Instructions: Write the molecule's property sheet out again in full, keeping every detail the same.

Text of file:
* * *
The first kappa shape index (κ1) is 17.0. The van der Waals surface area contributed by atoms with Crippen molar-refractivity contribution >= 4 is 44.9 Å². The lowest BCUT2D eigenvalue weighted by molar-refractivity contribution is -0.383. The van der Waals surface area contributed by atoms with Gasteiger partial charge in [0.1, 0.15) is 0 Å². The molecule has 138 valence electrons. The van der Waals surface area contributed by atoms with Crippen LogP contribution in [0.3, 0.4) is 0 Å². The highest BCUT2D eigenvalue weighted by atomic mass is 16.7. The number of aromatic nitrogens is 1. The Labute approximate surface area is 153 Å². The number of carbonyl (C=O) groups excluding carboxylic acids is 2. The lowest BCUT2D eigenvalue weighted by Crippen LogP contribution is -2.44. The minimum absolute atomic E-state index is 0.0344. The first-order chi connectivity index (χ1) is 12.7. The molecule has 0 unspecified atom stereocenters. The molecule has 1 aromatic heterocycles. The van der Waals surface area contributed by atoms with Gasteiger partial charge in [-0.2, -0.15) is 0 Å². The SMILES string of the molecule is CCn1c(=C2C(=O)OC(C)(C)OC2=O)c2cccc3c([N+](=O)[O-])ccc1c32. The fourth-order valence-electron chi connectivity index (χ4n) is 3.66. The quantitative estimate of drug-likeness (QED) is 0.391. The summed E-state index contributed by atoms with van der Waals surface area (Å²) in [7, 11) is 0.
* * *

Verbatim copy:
The first kappa shape index (κ1) is 17.0. The van der Waals surface area contributed by atoms with Crippen molar-refractivity contribution >= 4 is 44.9 Å². The lowest BCUT2D eigenvalue weighted by molar-refractivity contribution is -0.383. The van der Waals surface area contributed by atoms with Gasteiger partial charge in [0.1, 0.15) is 0 Å². The molecule has 138 valence electrons. The van der Waals surface area contributed by atoms with Crippen LogP contribution in [0.3, 0.4) is 0 Å². The highest BCUT2D eigenvalue weighted by atomic mass is 16.7. The number of aromatic nitrogens is 1. The Labute approximate surface area is 153 Å². The number of carbonyl (C=O) groups excluding carboxylic acids is 2. The lowest BCUT2D eigenvalue weighted by Crippen LogP contribution is -2.44. The minimum absolute atomic E-state index is 0.0344. The first-order chi connectivity index (χ1) is 12.7. The molecule has 0 unspecified atom stereocenters. The molecule has 1 aromatic heterocycles. The van der Waals surface area contributed by atoms with Gasteiger partial charge in [-0.2, -0.15) is 0 Å². The SMILES string of the molecule is CCn1c(=C2C(=O)OC(C)(C)OC2=O)c2cccc3c([N+](=O)[O-])ccc1c32. The fourth-order valence-electron chi connectivity index (χ4n) is 3.66. The quantitative estimate of drug-likeness (QED) is 0.391. The summed E-state index contributed by atoms with van der Waals surface area (Å²) in [7, 11) is 0.